Another Legislator Hops On Board The 'Violent Video Game' Bandwagon; Introduces Redundant Labeling Bill
from the Rated-M-for-'Moronic' dept
So, it is with feigned shock that I pass on the news that a politician has introduced a bill aimed at violent video games -- one that looks to "implement" stuff we already have, only with Uncle Sam in charge.
In the wake of President Barack Obama's announcement that the CDC would study the effects of violent video games and other media, Rep. Jim Matheson (D-Utah) has introduced bill H.R. 287, which would "require ratings label on video games" and "prohibit the sales and rentals of adult-rated video games to minors."Ratings labels, eh? You mean like these handy things that have been slapped all over video games for the past 19 years?
Oh, and "prohibit the sales and rentals of adult-rated [?] video games to minors?" You mean the sort of thing that nearly every respectable retailer has been voluntarily doing for nearly as long?
I understand that politicians are generally allergic to terms like "voluntary" and "self-regulating" and are more partial to terms like "government oversight" and "mandatory" and "nanny state," especially when the prevailing winds favor doing a bit of "something" in response to tragedy. But to force a redundant system into use in order to enforce a standards system that has worked well for years is not only a self-serving, needless expansion of government power, it's just plain stupid.
Matheson's bill would make it mandatory for all games available for sale or rent to sport a rating label, something that nearly every commercially distributed game already features. (Many indie games distributed exclusively via download do not carry these labels, as they are rarely submitted to the ESRB.) Strangely, Matheson's bill relies on the ESRB to provide the rating, rather than turn it over to another agency.
(a) Conduct Prohibited- It shall be unlawful for any person to ship or otherwise distribute in interstate commerce, or to sell or rent, a video game that does not contain a rating label, in a clear and conspicuous location on the outside packaging of the video game, containing an age-based content rating determined by the Entertainment Software Ratings Board.It also requires retailers to post rating information, as supplied by the ESRB. Again, most retailers already do this voluntarily. This goes beyond redundant and into some bizarre coattail-riding territory in which the government piggybacks its agenda onto an existing system and, presumably, rewards itself with raises and high-fives shortly thereafter.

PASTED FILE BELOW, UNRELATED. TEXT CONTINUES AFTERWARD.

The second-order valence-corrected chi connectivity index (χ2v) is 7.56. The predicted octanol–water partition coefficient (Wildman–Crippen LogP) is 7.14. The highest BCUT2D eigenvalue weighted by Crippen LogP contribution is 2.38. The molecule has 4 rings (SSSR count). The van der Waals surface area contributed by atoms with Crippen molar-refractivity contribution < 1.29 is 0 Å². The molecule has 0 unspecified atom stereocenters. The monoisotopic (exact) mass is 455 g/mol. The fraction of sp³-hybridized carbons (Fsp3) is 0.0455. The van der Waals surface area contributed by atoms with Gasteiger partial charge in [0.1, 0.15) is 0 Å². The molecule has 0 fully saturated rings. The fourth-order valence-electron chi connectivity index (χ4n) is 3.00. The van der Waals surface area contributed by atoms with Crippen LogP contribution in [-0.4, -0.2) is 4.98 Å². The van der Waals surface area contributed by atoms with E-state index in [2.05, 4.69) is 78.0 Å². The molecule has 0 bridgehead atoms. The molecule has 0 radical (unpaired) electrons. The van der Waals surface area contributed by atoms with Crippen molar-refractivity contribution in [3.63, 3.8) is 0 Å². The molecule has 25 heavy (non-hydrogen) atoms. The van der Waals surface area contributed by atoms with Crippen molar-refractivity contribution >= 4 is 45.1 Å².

The only difference between what exists now and Matheson's "bold" "vision" for the future is the weight of government enforcement.
It shall be unlawful for any person to sell or rent, or attempt to sell or rent--Matheson turns this enforcement over to the Federal Trade Commission, adding an "up to $5,000" fine to any violations. Once again, the question is why? All this does is add a layer of unneeded regulation and fines to a system that a majority of game buyers and sellers feel is working just fine. This is just Matheson turning a system from voluntary to mandatory just so he can appear "tough on video games," which is a terrible plank for any platform.
(1) any video game containing a content rating of ‘Adults Only’ (as determined by the Entertainment Software Ratings Board) to any person under the age of 18; or
(2) any video game containing a content rating of ‘Mature’ (as determined by such Board) to any person under the age of 17.
On the upside (for us -- not so much for Rep. Jim Matheson), legislation tracking site, govtrack.us, currently gives the bill (as it stands) a 3% chance of getting past committee and only a 1% chance of being enacted. Part of this is due to the fact that many other states have tried (and failed) to enact government regulation of video games, something the Supreme Court declared violated the First Amendment. Another factor is the general inactivity level of our representatives (often considered "ideal" by small government types) which has resulted in only 11% of bills making it past committee and only 2% into actual law.
For now, it's more of the same old video game scapegoating, with this effort being surprisingly lazy in its approach. It's cyclical and repetitive, like EA's release schedule -- comforting in its familiarity and unsurprising in its lack of imagination.